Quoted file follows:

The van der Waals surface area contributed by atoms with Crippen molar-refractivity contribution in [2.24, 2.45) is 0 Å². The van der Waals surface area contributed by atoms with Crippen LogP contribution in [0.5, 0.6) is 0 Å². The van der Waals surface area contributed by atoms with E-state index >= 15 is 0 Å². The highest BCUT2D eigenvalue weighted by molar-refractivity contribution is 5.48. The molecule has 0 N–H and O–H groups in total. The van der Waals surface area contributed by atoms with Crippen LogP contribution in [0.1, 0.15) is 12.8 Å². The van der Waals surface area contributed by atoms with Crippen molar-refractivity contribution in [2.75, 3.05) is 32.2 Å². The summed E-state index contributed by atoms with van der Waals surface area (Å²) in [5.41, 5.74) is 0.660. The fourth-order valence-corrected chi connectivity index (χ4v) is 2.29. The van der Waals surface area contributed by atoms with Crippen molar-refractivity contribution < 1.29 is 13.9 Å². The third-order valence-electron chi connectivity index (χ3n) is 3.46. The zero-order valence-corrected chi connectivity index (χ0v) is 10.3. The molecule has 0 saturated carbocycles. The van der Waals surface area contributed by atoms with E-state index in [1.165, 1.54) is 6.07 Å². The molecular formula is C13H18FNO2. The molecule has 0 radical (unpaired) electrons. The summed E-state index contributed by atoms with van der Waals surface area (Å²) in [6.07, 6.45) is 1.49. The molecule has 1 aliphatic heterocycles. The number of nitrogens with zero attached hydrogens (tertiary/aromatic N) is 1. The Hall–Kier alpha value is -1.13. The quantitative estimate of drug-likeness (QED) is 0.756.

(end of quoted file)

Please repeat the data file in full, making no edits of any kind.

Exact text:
The van der Waals surface area contributed by atoms with Crippen molar-refractivity contribution in [2.24, 2.45) is 0 Å². The van der Waals surface area contributed by atoms with Crippen LogP contribution in [0.5, 0.6) is 0 Å². The van der Waals surface area contributed by atoms with E-state index >= 15 is 0 Å². The highest BCUT2D eigenvalue weighted by molar-refractivity contribution is 5.48. The molecule has 0 N–H and O–H groups in total. The van der Waals surface area contributed by atoms with Crippen LogP contribution in [0.1, 0.15) is 12.8 Å². The van der Waals surface area contributed by atoms with Crippen molar-refractivity contribution in [2.75, 3.05) is 32.2 Å². The summed E-state index contributed by atoms with van der Waals surface area (Å²) in [5.41, 5.74) is 0.660. The fourth-order valence-corrected chi connectivity index (χ4v) is 2.29. The van der Waals surface area contributed by atoms with Crippen molar-refractivity contribution < 1.29 is 13.9 Å². The third-order valence-electron chi connectivity index (χ3n) is 3.46. The zero-order valence-corrected chi connectivity index (χ0v) is 10.3. The molecule has 0 saturated carbocycles. The van der Waals surface area contributed by atoms with E-state index in [1.165, 1.54) is 6.07 Å². The molecular formula is C13H18FNO2. The molecule has 0 radical (unpaired) electrons. The summed E-state index contributed by atoms with van der Waals surface area (Å²) in [6.07, 6.45) is 1.49. The molecule has 1 aliphatic heterocycles. The number of nitrogens with zero attached hydrogens (tertiary/aromatic N) is 1. The Hall–Kier alpha value is -1.13. The quantitative estimate of drug-likeness (QED) is 0.756.